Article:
I’ve been working on a post about tonsillectomy recovery for the two weeks that I’ve been sitting on my ass recovering. I wanted to debunk some internet rumors about the recovery because I (like so many others) looked on the internet before the surgery and thought I was going to die. But alas, before I could finish that post and get it posted, the Seattle Seahawks played the San Francisco 49s and the world watched Richard Sherman be…well…Richard Sherman in what I’ve duped the Post Game Interview Heard ‘Round the World.
In the final minutes of the NFC Championship game Sunday night, the 49s were behind but in a position to score. Colin Kaepernick shot a bullet down the field, intended to go to Crabtree in the end zone. Instead, Richard Sherman of the Seahawks got his hands on the ball and tipped it to teammate Malcolm Smith, causing a turnover and essentially ending the game. After the play, Sherman “good-gamed” (re: tapped the ass of) Crabtree and tried to shake his hand, to which Crabtree responded with a nice little palm to Sherman’s facemask. Sherman did some more celebrating, the game finished, and then this happened: http://www.youtube.com/watch?v=K7n7PiwYKag.
I won’t even lie…I was stunned. To call out another player (and by call, I mean scream at him) on national TV was jarring to start. My friends and I were watching the game and sat and shook our heads. We then waited for the twitter response, which of course came in fast and furious. Of the three of us in the group who have twitter, We shared laughs over tweets that were inappropriate but all in all, harmless. I even tweeted that Sherman sounded an awful lot like DMX as he basically barked his words in the interview. I also tweeted that if someone good-gamed me and obnoxiously tried to shake my hand, I’d mush them too.
Now I suppose it was my own naivety that allowed me to be surprised when, on Sunday night and Monday morning, we started to see reports of tweets and articles that weren’t in such good humor about Richard Sherman’s interview. Specifically, tweets about “taking the n-word out of the hood but not taking the hood out of the n-word” and things of that nature. I don’t know why I allowed myself to be surprised…but I was. Sherman repeatedly got called a classless, uneducated thug, and all kinds of other things we call black men who we don’t deem adequate or “socially acceptable” (here’s one article I found on this point: http://deadspin.com/richard-sherman-and-the-plight-of-the-conquering-negro-1505060117?utm_campaign=socialflow_deadspin_twitter&utm_source=deadspin_twitter&utm_medium=socialflow)
As much as I’d like to sit here and educate all of you on white privilege, culture appropriation, and how these things are inherent in our society and to blame for the reaction to Sherman, I’d rather focus on debunking the ration of shit that came out against Sherman that is simply untrue or unfair.
1. Sherman graduated from high school with a 4.1 GPA. You can call grade inflation or the deteriorating public school system, but a 4.1 is a 4.1…that’s higher than my high school GPA, and even when I fly off at the mouth, you don’t accuse me of being an uneducated thug.
2. He was the first person from his Compton high school to get a scholarship to Stanford in over 20 years.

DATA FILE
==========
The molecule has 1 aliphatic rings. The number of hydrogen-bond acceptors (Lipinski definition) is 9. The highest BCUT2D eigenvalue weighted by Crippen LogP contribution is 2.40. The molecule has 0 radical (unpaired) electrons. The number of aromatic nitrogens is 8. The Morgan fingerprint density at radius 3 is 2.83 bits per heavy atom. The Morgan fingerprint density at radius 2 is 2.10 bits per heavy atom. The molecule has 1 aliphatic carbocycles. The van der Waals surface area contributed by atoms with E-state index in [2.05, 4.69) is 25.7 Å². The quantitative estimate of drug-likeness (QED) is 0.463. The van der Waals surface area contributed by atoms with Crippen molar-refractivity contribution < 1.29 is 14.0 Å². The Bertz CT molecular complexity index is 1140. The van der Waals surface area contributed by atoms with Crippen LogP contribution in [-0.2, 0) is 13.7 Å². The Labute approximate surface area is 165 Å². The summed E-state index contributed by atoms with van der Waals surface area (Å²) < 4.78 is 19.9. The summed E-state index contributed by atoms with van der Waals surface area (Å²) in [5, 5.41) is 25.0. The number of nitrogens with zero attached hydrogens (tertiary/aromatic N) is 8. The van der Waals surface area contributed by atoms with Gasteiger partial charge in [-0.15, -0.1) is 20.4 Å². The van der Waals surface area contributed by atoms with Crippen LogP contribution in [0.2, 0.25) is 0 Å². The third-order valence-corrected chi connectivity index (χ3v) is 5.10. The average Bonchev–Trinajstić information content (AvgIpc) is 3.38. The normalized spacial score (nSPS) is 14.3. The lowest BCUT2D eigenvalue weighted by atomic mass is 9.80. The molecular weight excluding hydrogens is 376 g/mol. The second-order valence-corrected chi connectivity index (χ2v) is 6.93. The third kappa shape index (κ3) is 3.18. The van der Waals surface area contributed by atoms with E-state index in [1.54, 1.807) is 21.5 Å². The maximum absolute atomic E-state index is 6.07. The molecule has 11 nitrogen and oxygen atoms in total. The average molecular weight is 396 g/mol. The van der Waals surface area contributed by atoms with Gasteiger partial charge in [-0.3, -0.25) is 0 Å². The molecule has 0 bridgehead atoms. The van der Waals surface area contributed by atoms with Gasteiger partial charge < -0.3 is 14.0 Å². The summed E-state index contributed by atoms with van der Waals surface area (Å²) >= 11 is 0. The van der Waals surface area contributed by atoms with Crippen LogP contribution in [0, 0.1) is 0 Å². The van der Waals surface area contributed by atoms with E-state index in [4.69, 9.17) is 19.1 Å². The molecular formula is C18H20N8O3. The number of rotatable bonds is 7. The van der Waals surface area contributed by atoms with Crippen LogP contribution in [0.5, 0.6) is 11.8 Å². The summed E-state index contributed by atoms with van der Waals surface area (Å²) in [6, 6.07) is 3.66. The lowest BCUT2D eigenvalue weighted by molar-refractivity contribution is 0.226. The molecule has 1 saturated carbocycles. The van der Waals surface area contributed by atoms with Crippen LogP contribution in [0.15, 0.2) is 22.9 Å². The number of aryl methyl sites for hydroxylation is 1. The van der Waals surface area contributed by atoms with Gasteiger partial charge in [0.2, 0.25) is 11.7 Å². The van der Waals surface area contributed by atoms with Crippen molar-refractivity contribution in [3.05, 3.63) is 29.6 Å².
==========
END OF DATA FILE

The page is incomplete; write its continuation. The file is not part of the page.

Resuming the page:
3. He was picked 154th in the draft in 2011. 154th. With 24 other cornerbacks going before him that year, it’s hard to not be impressed with where he’s at 2 years later.
4. He makes just over half a million dollars a year, which is right around the NFL average (re: he’s “rolling in the dough” by an average standard, but by NFL payment standards, he’s…well…average).
5. He was a two sport athlete while at Stanford AND he graduated. Before you get high and mighty about student athletes, VERY few are two-sporters, especially at D-1 institutions. Additionally, if a college football player intends to go to the NFL and attends some kind of training camp in their final semester, it can be very challenging to graduate because of the time commitment. If you still want to be an asshole because he’s a student athlete who graduated, the national graduation rate is only 59%, so shut.up.
Okay, okay…so none of this touches on whether or not Sherman is a classy individual. What I say to that is that until you make a game-changing, championship-winning play in front of millions of people–something you dream about from the first time you touch a football–I don’t think you can understand the emotions coursing through him at that time. He might not have spoken eloquently or even appropriately, but that interview was 100% raw emotion, and while I don’t know that I would have been able to recover the interview, I don’t think you can sleep on the pride Sherman was feeling at that moment.
I’ll end with this: people are always going to hate on something. In this case, it very quickly became about Sherman’s skin color and background. If it had been Tim Tebow, he would’ve thanked God and people would’ve scoffed at his religion and called him a bible thumper. If it was Jameis Winston, people would’ve heard him talk and called him an uneducated hillbilly (oh wait…that already happened). You can’t win ’em all, and while Sherman’s raw emotions rubbed people the wrong way and led to him being called classless, there have been some nights at the bar that I’ve been less than classy, and y’all aren’t trying to shit on my whole career for it…
**As the true grad student I am, the aforementioned information came from the following sites: